Friday, February 15, 2013

Richard Pangburn's True (or not so true) Story of A White Van

Patti, you must be aware of our recent local story about a man in a white van.

A few weeks ago police were called to our local Cracker Barrel Restaurant. One woman reported that a man in a white van had aggressively flirted with her while she was on her way to work, offering her a ride and suggesting that she get into his white van. She made up a diplomatic lie to fend him off and refused the ride.

She thought nothing of it until another worker at the restaurant reported that a man driving a white van had grabbed her and tried to hustle her into his white van in the parking lot.

The police were called and the Louisville media ran the story. In the next two days there were two more reports from parking lots in Louisville, one right next to a Cracker Barrel there.

As my wife and I were driving to Louisville, we noted the high number of white vans on the road and remembered that we used to have one ourselves. My hair was not salt and pepper then, but it is now and I remarked that if we still had it, someone might consider me a suspect.

Days went by and there were no arrests. Bardstown is a small tourist/college town with a small police force. The police chief was quoted in the paper as saying that he didn't realize how many "scruffy" men with salt and pepper hair and driving white vans there were--until he started looking for one.

The story began to take on the paranoia of the-monsters-are-due-on-maple-street. The Louisville media ran it every day, one time showing a man with a van who fit the description--who said that he ran a respectable business with his van and because he was middle aged and a bit overweight, with salt and pepper hair, people were giving him unwarranted attention.

He said that every time he drove up to McDonalds carry-out, the girl behind the glass wanted to phone the police.

No arrests were made until about a week later when police arrested the woman who made the original complaint of a physical assault. Police said that they ran all of the video footage and what she said had happened could not have happened.

Furthermore, they discovered that she had given both her employer and the police a false name and that, under her real name, she had several outstanding warrants.

http://www.wdrb.com/story/20647302/police-second-white-van-incident-at-bardstown-cracker-barrel-didnt-happen

Cheers!
1:17 AM
 

7 comments:

Anonymous said...

I love the use of the phrase "aggressively flirted" - very evocative.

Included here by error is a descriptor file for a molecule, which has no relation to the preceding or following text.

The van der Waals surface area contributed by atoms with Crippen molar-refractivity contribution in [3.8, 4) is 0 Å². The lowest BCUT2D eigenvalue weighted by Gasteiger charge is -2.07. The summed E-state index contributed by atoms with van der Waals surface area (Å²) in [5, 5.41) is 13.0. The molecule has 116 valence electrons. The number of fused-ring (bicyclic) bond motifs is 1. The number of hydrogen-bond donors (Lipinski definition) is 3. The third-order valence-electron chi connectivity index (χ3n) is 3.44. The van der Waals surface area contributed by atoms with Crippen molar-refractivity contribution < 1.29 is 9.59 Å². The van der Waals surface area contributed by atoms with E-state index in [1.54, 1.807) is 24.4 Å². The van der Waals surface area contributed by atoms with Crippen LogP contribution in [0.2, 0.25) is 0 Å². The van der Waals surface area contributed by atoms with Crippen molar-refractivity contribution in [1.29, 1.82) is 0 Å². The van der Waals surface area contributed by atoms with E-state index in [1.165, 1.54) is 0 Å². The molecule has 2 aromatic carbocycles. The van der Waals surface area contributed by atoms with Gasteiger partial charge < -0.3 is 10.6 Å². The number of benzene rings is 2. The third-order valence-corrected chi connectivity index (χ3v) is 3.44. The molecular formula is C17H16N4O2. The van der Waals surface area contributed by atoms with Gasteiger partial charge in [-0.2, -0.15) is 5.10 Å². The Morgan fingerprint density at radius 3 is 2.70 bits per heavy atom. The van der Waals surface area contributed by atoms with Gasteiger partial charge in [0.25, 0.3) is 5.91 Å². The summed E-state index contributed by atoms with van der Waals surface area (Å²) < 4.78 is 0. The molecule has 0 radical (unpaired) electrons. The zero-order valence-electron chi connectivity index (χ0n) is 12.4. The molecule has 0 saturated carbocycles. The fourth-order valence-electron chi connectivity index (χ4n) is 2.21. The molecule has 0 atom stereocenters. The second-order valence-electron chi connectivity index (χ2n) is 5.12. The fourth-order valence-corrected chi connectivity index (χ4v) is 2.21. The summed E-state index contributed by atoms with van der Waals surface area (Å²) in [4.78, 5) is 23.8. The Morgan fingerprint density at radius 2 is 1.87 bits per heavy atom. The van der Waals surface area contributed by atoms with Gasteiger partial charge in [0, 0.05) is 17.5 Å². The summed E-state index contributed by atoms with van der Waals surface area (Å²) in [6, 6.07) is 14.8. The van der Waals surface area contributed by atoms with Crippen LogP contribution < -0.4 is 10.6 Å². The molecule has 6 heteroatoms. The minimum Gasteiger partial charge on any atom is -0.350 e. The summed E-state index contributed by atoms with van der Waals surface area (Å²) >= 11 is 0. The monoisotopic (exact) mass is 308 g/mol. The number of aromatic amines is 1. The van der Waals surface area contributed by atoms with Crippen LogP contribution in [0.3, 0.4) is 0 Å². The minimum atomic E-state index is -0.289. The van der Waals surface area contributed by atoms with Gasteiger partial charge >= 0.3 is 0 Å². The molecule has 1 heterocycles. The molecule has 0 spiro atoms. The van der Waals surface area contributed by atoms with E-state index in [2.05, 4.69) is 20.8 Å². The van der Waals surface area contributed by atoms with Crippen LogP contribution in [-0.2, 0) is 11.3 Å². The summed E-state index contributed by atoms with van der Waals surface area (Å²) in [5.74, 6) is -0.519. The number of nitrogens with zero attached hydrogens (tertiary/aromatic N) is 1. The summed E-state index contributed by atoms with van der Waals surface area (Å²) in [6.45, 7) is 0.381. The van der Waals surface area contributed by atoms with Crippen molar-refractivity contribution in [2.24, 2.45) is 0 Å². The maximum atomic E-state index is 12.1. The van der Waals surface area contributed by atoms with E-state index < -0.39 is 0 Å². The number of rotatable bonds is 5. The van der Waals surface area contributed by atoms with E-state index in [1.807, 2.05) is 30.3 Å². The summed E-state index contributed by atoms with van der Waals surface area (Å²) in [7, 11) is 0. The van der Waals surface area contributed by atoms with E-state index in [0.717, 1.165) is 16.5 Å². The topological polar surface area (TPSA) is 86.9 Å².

Jeff M.

pattinase (abbott) said...

Is there any other kind?

Deb said...

White vans seem to be cropping up everywhere right now. I just read this fascinating story in The New Yorker on-line; it's about a man who impersonated a kidnapped child, although he was much older and had different eye color, the missing boy's family accepted him (I think a documentary was made about the case). What jumped out at me was a tiny side note about a cold case investigator who spied on suspects from his--you got it--white van.

Margot Kinberg said...

Wow, what a story!

Kevin R. Tipple said...

I have not been able to aggressively flirt for years---it is called marriage.

By the way, at least it isn't a white PT Cruiser. i drive one and a few years ago somebody was robbing banks here and driving a white PT Cruiser. The only description was a white male, over forty, short hair and overweight. That meant I got stopped several times by local police including once where they did the full felony stop lay out on the ground thing.

Of course, the one time they did that was when two coworkers drove by a couple of minutes later. One the two ladies I worked with at a school rolled down her window and said "Kevin didn't rob no bank. He is too smart for that and runs way too slow. Ya'll got the wrong fat man."

They did too.

Charles Gramlich said...

Monsters due on maple street indeed.

John said...

Playful flirtation? Is that also aggressive? I think not. When I was younger I only wanted attention but never wanted the supposed follow through that most flirters are looking for.

I liked the outcome of this story. Not only are we at the mercy of our fearful imaginations we are at the mercy of attention getting nut cases.